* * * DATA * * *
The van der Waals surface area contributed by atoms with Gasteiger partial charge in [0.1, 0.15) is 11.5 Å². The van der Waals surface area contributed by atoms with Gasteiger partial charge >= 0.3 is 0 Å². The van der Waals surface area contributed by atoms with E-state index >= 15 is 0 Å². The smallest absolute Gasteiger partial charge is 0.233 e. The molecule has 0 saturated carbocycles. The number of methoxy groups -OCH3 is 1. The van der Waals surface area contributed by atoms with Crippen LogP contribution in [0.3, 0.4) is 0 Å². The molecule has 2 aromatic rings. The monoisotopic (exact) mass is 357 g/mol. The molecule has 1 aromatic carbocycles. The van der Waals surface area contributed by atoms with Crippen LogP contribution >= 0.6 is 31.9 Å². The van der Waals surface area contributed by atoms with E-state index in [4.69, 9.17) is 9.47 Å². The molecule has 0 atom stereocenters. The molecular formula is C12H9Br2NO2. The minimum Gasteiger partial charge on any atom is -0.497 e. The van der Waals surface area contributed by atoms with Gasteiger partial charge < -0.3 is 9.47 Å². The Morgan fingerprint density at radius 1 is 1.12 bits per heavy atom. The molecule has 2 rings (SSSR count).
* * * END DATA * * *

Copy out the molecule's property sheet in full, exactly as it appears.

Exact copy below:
The van der Waals surface area contributed by atoms with Gasteiger partial charge in [0.1, 0.15) is 11.5 Å². The van der Waals surface area contributed by atoms with Gasteiger partial charge >= 0.3 is 0 Å². The van der Waals surface area contributed by atoms with E-state index >= 15 is 0 Å². The smallest absolute Gasteiger partial charge is 0.233 e. The molecule has 0 saturated carbocycles. The number of methoxy groups -OCH3 is 1. The van der Waals surface area contributed by atoms with Crippen LogP contribution in [0.3, 0.4) is 0 Å². The molecule has 2 aromatic rings. The monoisotopic (exact) mass is 357 g/mol. The molecule has 1 aromatic carbocycles. The van der Waals surface area contributed by atoms with Crippen LogP contribution >= 0.6 is 31.9 Å². The van der Waals surface area contributed by atoms with E-state index in [4.69, 9.17) is 9.47 Å². The molecule has 0 atom stereocenters. The molecular formula is C12H9Br2NO2. The minimum Gasteiger partial charge on any atom is -0.497 e. The van der Waals surface area contributed by atoms with Gasteiger partial charge < -0.3 is 9.47 Å². The Morgan fingerprint density at radius 1 is 1.12 bits per heavy atom. The molecule has 2 rings (SSSR count).